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Rickey Singh’s depiction in graphic display`

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bimjim
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Rickey Singh’s depiction in graphic display`

Unread post by bimjim » Sat Feb 07, 2009

http://www.kaieteurnews.com/2009/02/07/ ... c-display/

Rickey Singh’s depiction in graphic display
February 7, 2009 | By knews | Filed Under Features / Columnists, Freddie Kissoon

On Wednesday night at 22.30 hours, I called Adam Harris to ask if he can drop my Thursday article because I had done an article on the air traffic controllers’ strike.

I knew President Jagdeo was returning on Thursday, and I knew he would have either reversed Minister’s Benn’s en mass dismissal of the strikers or he would have renewed the ultimatum.

If any analyst is worth his/her salt then he/she must know that President Jagdeo would not allow his Ministers to make unprecedented decisions.

At the bottom of that essay, I made the point that “now that President Jagdeo is back, we will see the maximum leader in full force.”

I had to rearrange the column because Adam said it was too late to get it as my Thursday piece.

But I was dead right. I know Mr. Jagdeo would have acted. The PPP journalist in Barbados, Rickey Singh had to wait for sixteen years before he understood the style of President Jagdeo.

Last year, he informed his readers that Jagdeo is possessed of the maximum leader syndrome, which according to Singh, Guyana had tasted before.

Obviously, Singh had Burnham in mind. But it begins and ends there. Burnham achieved a few things as in 1974 when Guyana was overflowing with money.

We are yet to see a year in which Mr. Jagdeo’s presidency has given us reason to shout “eureka” meaning that Guyana has now discovered it has money.

We are shouting “eureka” of course, in that we have discovered that no one wants to stay in Guyana.

But back to Rickey Singh’s depiction of the type of governance we in Guyana are seeing. It would appear from his press conference on Thursday that President Jagdeo didn’t even wait to settle in before he made his decision nullify the dismissal edict of Minister Benn.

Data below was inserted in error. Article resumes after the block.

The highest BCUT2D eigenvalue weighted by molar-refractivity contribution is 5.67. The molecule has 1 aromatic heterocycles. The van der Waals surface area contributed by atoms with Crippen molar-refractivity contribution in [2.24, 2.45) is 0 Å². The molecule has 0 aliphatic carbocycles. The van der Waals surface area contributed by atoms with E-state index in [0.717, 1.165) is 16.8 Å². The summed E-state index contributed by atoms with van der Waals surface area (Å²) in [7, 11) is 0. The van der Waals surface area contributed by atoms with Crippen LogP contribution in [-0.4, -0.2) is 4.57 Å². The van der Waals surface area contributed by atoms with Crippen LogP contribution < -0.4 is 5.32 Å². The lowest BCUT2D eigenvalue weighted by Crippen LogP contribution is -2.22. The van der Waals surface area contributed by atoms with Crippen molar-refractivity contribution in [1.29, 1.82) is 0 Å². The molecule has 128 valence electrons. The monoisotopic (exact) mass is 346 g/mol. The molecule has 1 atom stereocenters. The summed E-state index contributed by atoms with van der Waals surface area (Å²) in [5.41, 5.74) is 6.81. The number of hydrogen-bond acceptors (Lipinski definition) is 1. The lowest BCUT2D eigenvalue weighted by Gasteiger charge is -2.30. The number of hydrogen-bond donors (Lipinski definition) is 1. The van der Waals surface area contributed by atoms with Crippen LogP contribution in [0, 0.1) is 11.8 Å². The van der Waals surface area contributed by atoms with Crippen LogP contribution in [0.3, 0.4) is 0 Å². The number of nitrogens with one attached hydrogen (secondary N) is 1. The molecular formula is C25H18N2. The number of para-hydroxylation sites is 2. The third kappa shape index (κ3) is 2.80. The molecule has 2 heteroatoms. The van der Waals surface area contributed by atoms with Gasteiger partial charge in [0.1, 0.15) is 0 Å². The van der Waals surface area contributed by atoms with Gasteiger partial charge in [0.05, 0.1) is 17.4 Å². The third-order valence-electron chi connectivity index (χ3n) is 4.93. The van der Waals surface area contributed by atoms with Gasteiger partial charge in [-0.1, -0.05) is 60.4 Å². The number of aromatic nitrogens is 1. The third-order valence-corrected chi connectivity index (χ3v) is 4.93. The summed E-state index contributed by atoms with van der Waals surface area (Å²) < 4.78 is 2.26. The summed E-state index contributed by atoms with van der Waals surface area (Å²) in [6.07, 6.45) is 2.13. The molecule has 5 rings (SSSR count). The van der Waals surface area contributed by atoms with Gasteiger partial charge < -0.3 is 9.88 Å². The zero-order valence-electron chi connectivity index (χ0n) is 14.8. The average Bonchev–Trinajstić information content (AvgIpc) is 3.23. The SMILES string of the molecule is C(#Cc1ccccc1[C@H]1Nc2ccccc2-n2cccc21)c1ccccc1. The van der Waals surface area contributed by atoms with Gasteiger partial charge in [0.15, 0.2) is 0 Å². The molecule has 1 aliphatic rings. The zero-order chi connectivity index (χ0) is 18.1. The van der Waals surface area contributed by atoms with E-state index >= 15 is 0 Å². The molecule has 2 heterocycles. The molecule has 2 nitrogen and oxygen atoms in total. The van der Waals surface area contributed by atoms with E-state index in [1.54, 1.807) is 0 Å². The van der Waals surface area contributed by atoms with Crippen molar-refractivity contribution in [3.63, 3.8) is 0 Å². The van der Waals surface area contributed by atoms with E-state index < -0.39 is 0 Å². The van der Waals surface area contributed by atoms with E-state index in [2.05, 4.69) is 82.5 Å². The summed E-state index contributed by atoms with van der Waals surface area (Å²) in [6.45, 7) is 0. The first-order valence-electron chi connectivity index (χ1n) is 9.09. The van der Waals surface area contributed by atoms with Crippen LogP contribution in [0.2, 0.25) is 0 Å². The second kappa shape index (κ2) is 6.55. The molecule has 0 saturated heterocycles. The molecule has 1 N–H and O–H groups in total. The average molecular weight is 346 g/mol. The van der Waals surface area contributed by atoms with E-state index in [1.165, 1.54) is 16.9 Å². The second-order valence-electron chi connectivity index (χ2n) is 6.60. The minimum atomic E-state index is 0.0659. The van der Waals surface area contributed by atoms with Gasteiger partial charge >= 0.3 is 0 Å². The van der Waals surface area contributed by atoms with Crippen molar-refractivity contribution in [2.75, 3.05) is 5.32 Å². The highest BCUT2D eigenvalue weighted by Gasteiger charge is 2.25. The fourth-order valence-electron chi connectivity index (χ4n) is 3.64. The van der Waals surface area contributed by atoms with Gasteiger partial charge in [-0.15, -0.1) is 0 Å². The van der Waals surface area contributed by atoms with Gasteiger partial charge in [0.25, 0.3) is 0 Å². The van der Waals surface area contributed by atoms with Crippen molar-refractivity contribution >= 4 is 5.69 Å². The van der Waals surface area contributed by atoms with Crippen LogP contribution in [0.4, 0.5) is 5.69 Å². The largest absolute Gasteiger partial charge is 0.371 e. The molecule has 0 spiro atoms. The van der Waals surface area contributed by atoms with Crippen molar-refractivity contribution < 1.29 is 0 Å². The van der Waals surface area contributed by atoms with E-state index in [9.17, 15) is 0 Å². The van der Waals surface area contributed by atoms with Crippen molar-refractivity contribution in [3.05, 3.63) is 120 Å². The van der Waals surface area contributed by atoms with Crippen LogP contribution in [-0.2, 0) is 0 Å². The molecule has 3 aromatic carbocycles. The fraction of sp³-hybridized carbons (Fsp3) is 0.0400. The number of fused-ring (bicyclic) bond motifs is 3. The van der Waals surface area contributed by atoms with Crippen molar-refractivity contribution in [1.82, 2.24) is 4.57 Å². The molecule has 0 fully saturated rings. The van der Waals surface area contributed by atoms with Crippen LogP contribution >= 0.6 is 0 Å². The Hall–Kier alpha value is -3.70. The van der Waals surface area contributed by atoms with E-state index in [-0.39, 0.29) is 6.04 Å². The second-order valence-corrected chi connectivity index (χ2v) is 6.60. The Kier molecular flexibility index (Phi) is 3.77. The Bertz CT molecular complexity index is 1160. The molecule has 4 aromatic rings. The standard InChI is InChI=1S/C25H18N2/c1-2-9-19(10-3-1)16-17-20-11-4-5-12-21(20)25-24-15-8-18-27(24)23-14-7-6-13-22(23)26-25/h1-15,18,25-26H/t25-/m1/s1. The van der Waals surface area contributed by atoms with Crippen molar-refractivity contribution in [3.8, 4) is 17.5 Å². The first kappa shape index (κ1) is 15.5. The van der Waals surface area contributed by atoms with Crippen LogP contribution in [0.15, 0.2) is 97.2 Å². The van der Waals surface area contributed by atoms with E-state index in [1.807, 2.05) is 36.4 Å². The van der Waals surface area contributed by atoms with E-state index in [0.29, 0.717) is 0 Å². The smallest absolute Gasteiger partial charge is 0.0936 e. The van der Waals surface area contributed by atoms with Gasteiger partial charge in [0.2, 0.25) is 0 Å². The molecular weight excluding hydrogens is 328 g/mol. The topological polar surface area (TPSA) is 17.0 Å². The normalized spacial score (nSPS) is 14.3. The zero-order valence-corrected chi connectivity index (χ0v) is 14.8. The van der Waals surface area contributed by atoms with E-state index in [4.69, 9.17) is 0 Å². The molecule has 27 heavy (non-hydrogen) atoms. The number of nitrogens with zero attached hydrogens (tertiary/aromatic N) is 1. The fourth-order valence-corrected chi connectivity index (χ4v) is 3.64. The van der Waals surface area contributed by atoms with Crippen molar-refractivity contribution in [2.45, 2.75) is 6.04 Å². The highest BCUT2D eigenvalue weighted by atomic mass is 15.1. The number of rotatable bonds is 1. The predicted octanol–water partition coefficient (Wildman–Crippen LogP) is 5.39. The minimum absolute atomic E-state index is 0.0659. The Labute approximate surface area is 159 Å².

Thursdays seem to be the day Mr. Jagdeo picks to exercise what Rickey Singh has described. I remember in 2005, Mr. Jagdeo came in from New York on a Thursday, heard at the airport about new leadership at UG, and before he could settle in the next day, had cancelled that new administration at UG. Mr. Jagdeo told the press conference that shortly after he returned home, he met with a representative of the striking airport workers and a path was agreed on.

I hope readers do not misinterpret my words here. Though the reversal of the decision was in the interest of the country, it brings into sharp focus what Rickey Singh wrote about.

One hopes that the air traffic controllers do not let down the country. They have agreed to a specific intention of the President - there will be discussions on their demands.

The workers should be aware of two obstacles that could undermine their credibility. One is that Mr. Jagdeo could cite other pressing matters that are more detrimental to the national interests and the time goes by and that particular grievance gets lost along the way.

There are some undercurrents being felt and there are heading in two directions. One is CLICO. The other is NIS. In fact the two may be connected.

The sudden resignation of Dr. Luncheon from the chairmanship of the NIS Board is strange. Dr. Luncheon cited his busy schedule.

But what is happening in Guyana to make him busier when he headed the NIS since 1992. Is there a fund depletion problem coming up at NIS?

The second danger is that the talks could get dragged out and the momentum dries up, and the country loses its interest in the air traffic controllers.

The GPSU is too experienced not to know how things will play out. The union must give Mr. Jagdeo two deadlines.
One is a specific time frame for negotiations and the other being another time schedule for concluding the talks. Whatever political virtue Mr. Jagdeo has, his balance sheet reveals a leader who “bobs and weaves” when it comes to making concessions.

Nothing has happened on the concession front since Mr. Jagdeo entered a dialogue (which became known as the National Dialogue) with Desmond Hoyte when Regent Street was on fire in the aftermath of the 2001 elections.
Mr. Jagdeo promised inclusive governance when he made his swearing in speech in August 2006. Inclusiveness in the exercise of governance since 2006 is as rare as Nazi exiles in the hinterland of Guyana. Nothing has emerged since the 2006 elections to make us feel that this President believes in inclusive governance and accepts the format that in practical politics, concessions will have to be made.

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